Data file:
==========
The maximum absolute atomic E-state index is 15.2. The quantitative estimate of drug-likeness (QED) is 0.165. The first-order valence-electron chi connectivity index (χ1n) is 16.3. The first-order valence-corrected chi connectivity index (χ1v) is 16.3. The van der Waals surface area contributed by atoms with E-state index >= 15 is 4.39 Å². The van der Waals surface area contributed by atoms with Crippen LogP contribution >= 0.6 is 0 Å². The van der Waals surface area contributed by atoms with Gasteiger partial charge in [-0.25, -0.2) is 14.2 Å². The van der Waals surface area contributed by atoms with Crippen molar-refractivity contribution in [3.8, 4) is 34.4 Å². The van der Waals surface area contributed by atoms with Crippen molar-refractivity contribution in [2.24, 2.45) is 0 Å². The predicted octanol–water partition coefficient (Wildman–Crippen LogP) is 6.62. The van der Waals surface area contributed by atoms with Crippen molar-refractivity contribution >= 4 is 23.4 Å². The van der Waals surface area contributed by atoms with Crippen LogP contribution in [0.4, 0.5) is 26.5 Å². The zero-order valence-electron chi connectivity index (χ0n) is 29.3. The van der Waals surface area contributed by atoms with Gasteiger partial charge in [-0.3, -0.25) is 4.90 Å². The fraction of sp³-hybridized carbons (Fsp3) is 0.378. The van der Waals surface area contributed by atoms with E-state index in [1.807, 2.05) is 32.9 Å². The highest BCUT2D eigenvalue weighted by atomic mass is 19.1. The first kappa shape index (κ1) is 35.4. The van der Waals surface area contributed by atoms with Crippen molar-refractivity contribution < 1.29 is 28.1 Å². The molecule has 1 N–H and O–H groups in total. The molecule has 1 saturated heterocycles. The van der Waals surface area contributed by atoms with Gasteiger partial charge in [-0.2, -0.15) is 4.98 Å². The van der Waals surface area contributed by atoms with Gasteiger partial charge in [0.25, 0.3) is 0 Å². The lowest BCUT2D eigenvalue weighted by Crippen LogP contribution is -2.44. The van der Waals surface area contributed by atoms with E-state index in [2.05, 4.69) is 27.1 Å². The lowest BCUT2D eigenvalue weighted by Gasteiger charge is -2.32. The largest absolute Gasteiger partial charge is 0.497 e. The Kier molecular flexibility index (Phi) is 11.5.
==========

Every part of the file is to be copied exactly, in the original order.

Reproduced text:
The maximum absolute atomic E-state index is 15.2. The quantitative estimate of drug-likeness (QED) is 0.165. The first-order valence-electron chi connectivity index (χ1n) is 16.3. The first-order valence-corrected chi connectivity index (χ1v) is 16.3. The van der Waals surface area contributed by atoms with E-state index >= 15 is 4.39 Å². The van der Waals surface area contributed by atoms with Crippen LogP contribution >= 0.6 is 0 Å². The van der Waals surface area contributed by atoms with Gasteiger partial charge in [-0.25, -0.2) is 14.2 Å². The van der Waals surface area contributed by atoms with Crippen molar-refractivity contribution in [3.8, 4) is 34.4 Å². The van der Waals surface area contributed by atoms with Crippen molar-refractivity contribution in [2.24, 2.45) is 0 Å². The predicted octanol–water partition coefficient (Wildman–Crippen LogP) is 6.62. The van der Waals surface area contributed by atoms with Crippen molar-refractivity contribution >= 4 is 23.4 Å². The van der Waals surface area contributed by atoms with Crippen LogP contribution in [0.4, 0.5) is 26.5 Å². The zero-order valence-electron chi connectivity index (χ0n) is 29.3. The van der Waals surface area contributed by atoms with Gasteiger partial charge in [-0.3, -0.25) is 4.90 Å². The fraction of sp³-hybridized carbons (Fsp3) is 0.378. The van der Waals surface area contributed by atoms with E-state index in [1.807, 2.05) is 32.9 Å². The highest BCUT2D eigenvalue weighted by atomic mass is 19.1. The first kappa shape index (κ1) is 35.4. The van der Waals surface area contributed by atoms with Crippen molar-refractivity contribution < 1.29 is 28.1 Å². The molecule has 1 N–H and O–H groups in total. The molecule has 1 saturated heterocycles. The van der Waals surface area contributed by atoms with Gasteiger partial charge in [-0.2, -0.15) is 4.98 Å². The van der Waals surface area contributed by atoms with Gasteiger partial charge in [0.25, 0.3) is 0 Å². The lowest BCUT2D eigenvalue weighted by Crippen LogP contribution is -2.44. The van der Waals surface area contributed by atoms with E-state index in [2.05, 4.69) is 27.1 Å². The lowest BCUT2D eigenvalue weighted by Gasteiger charge is -2.32. The largest absolute Gasteiger partial charge is 0.497 e. The Kier molecular flexibility index (Phi) is 11.5.